Sports wise, the Oakland A’s Double-A team plays in Midland. Professional allegiances tend to be the strongest with the Cowboys, Rangers and Astros. A few local bars opened early on a Sunday to show Mexico playing in the 2018 FIFA World Cup. A ton of Texas Tech fans were in the area. Oh, and of course, fervent support of the local high school teams.
A few Permian players from my later years in town went on to play for Power Five Conference programs including Matt Jones, a linebacker who was critical in Baylor’s run to a Big 12 title this season. Several other kids have gone to Division-I schools in other sports, too. The formation of UT-Permian Basin’s football team, the local Division-II school, was a huge deal at its inception in 2016. Several local talents decided to suit up for the Falcons.
I’ve watched the film several times, it was about the same experience every time. I read the book twice. The first time was right after I moved to the area. Tried to learn from it as much as possible, but having lived near pump jacks and Ratliff Stadium only for weeks, it was only a good book. It didn’t move me in any way. That completely changed the second time, when I cracked it back open ahead of revisiting the area to be a groomsman in a former Odessa co-worker’s wedding. Everything finally had context. I thought during almost every nightly read: “How did I miss that the first time?”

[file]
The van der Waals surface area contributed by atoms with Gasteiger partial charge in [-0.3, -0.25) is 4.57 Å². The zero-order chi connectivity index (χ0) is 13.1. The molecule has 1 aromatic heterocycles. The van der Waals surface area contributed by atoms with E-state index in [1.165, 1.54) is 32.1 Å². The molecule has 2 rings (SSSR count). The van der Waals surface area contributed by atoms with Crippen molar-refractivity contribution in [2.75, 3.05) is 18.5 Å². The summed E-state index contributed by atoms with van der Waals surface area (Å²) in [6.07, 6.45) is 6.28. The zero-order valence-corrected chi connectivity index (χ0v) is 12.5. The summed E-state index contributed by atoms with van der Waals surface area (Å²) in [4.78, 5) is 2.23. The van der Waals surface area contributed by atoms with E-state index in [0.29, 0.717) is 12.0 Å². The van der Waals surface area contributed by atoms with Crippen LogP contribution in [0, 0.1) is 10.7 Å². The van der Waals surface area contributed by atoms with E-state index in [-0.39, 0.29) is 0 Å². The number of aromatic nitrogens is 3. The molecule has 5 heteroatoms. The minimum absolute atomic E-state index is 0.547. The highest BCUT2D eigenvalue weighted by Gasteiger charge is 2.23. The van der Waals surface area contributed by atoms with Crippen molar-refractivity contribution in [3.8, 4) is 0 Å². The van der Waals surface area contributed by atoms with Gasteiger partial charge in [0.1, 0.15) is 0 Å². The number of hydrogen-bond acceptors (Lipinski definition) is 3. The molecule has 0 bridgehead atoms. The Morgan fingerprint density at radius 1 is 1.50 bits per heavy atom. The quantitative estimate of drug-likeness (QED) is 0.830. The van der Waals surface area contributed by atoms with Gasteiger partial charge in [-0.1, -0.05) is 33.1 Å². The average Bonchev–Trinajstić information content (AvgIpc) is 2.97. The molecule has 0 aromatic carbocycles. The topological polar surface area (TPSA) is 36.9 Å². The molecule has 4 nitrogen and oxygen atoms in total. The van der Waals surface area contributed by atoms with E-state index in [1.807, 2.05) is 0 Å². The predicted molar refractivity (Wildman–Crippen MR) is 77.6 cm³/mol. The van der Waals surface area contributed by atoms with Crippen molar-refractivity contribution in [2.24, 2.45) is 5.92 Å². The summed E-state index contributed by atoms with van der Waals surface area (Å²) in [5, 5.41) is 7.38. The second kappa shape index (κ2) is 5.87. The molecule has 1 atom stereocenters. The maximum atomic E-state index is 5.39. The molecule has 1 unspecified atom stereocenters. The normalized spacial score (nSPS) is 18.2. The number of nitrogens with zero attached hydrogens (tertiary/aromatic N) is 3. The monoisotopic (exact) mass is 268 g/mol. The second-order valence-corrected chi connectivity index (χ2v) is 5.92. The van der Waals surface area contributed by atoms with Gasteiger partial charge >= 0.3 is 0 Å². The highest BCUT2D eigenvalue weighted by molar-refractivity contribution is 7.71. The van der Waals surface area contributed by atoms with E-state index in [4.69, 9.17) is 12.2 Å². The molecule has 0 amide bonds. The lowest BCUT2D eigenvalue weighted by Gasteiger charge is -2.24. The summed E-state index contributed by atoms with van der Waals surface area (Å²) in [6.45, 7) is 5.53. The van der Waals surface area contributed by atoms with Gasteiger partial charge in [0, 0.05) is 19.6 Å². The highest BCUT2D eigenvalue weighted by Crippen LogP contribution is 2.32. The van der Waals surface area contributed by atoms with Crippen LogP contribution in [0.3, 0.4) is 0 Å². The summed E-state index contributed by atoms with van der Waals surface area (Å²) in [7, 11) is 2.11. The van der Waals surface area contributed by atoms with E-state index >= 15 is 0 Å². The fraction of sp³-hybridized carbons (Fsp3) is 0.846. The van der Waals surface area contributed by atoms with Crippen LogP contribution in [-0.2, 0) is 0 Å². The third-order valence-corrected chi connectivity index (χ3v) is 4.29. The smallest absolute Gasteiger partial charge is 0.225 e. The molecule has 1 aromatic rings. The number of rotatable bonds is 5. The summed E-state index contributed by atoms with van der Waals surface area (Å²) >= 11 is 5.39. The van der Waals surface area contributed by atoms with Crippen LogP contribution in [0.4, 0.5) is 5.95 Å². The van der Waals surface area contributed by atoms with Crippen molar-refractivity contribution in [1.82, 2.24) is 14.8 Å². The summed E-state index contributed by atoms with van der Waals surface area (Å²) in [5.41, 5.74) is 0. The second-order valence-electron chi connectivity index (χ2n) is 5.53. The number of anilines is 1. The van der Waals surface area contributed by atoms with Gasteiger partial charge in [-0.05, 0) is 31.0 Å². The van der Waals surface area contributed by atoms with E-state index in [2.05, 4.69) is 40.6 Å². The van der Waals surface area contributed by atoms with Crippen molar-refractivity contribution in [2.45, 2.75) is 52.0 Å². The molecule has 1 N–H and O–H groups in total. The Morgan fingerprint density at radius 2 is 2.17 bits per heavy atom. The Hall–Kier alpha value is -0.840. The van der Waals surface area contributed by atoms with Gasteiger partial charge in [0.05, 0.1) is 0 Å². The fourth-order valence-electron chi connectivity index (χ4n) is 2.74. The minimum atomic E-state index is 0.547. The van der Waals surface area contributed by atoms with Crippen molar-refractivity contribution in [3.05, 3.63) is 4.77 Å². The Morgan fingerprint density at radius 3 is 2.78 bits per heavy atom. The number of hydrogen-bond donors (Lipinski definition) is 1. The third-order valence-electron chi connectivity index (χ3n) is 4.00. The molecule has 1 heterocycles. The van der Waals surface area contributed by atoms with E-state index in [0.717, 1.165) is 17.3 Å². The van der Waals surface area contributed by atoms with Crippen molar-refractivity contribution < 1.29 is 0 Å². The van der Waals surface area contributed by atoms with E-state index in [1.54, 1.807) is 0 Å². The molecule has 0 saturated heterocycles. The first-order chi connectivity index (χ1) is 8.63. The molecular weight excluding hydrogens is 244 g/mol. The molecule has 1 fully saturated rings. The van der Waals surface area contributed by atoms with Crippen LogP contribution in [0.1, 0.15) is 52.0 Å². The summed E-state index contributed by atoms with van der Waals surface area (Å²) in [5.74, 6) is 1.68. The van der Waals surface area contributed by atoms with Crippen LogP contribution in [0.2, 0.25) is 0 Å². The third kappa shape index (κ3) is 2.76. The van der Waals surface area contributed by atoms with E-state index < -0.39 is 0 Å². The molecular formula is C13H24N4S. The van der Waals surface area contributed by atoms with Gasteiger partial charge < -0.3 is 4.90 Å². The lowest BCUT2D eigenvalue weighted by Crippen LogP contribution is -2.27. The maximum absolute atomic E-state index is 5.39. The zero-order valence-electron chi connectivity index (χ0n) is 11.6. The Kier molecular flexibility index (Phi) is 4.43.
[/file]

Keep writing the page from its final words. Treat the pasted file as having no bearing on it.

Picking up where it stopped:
Most bigger schools around the state have a stadium in their town comparable to, or better than, some FCS programs. The stadium in Southlake, Texas, the former stomping grounds of players such as Chase Daniel, Greg McElroy and Quinn Ewers, looked more impressive to me than Towson’s. It was newer, bigger and undergoing plenty of renovations when I last saw it in the summer of 2019. It’s also several miles from the high school campus. Inequality exists out there, too. That town of Wink, which competes at the smallest 11-man football classification has an indoor practice facility. Permian has one, too. Odessa High, however, does not.
A lot of kids that grow up in Odessa want to get out by the time they’re 18, and want to see what exists beyond their corner of Texas. That’s an important journey. Just like me, coming in and visiting all of you. The grind of covering high school sports in West Texas changed me for the better. It was a struggle at times. But I’m so much better for it.